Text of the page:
The sacrificial Passover feast also included unleavened bread, the food of nomads, and wine, the fruit of the Promised Land. And so it was that the Word Made Flesh, reclined at the Passover Feast of lamb and bread and wine with his apostles and taking the stuff of the Old Covenant transformed it into the very heart of the New Law and the one perfect sacrifice.

In this he turned the whole dynamic of sacrifice on its head. For now it is God Himself who not only offers the sacrifice, but IS the sacrifice. And being God-made-man, the sacrifice is perfect and need never be repeated. Being God-made-man his sacrifice is beyond time and eternally present before the throne of mercy and justice. Being God-made-man his perfect sacrifice not only forgives sins like the old sacrifices, but goes to the very heart of the matter and heals the alienation between God man caused by sin. Not only that but from now on those who partake of this sacrifice under the appearance of bread and wine do not become one with a dead animal that nourishes the body for this passing life. No, those who enter into union, Holy Communion, with the Body and Blood of Christ become radically one with the risen and glorious Lord Jesus. In Holy Communion we share in the life of God Himself.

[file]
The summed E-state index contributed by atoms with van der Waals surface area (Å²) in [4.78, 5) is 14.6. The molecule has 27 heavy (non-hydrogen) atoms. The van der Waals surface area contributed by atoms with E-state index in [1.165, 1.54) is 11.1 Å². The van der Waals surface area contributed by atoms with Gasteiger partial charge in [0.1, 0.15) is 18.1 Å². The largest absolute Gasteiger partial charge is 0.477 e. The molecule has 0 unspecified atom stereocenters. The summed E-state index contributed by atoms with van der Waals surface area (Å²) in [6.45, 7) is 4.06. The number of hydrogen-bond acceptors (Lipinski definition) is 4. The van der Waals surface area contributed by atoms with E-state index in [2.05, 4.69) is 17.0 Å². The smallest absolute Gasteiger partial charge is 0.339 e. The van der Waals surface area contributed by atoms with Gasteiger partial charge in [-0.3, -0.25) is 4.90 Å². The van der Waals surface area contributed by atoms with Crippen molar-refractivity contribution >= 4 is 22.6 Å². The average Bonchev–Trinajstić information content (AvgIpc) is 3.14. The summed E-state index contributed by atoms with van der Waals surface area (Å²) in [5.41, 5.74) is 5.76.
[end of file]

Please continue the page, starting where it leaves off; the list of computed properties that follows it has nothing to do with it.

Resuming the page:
All of which brings us back to St. Paul and the Corinthians. Their behavior, aside from dispelling any romantic notions we may have of the early Church, clearly showed that they did not realize what they were doing, or more importantly what God was doing, when they came together to offer the Eucharistic Sacrifice and receive Holy Communion. In fact, St. Paul goes so far as to say that, rather than eating and drinking of the source of eternal life, their feasting calls down upon them judgment of God. In fact, he sais, they are really sound asleep as far as their Christianity goes.

On this Holy Thursday evening when all of Christendom enters mystically and sacramentally into the Great Three Days of Christ’s Passion, Death and Resurrection, we might ask ourselves if we realize what we are doing here and what it means to be one with the perfect and eternal sacrifice of our Lord Jesus Christ in his Passover from death to life.

For interesting news items I don't have time to blog on, check out my Twitter Feed: @TeDeumBlog

Te Deum Laudamus! Home

The obedient are not held captive by Holy Mother Church;
it is the disobedient who are held captive by the world!

- Diane M. Korzeniewski

Note: The recommended links below are automatically generated by the tool, so they are not necessarily related content.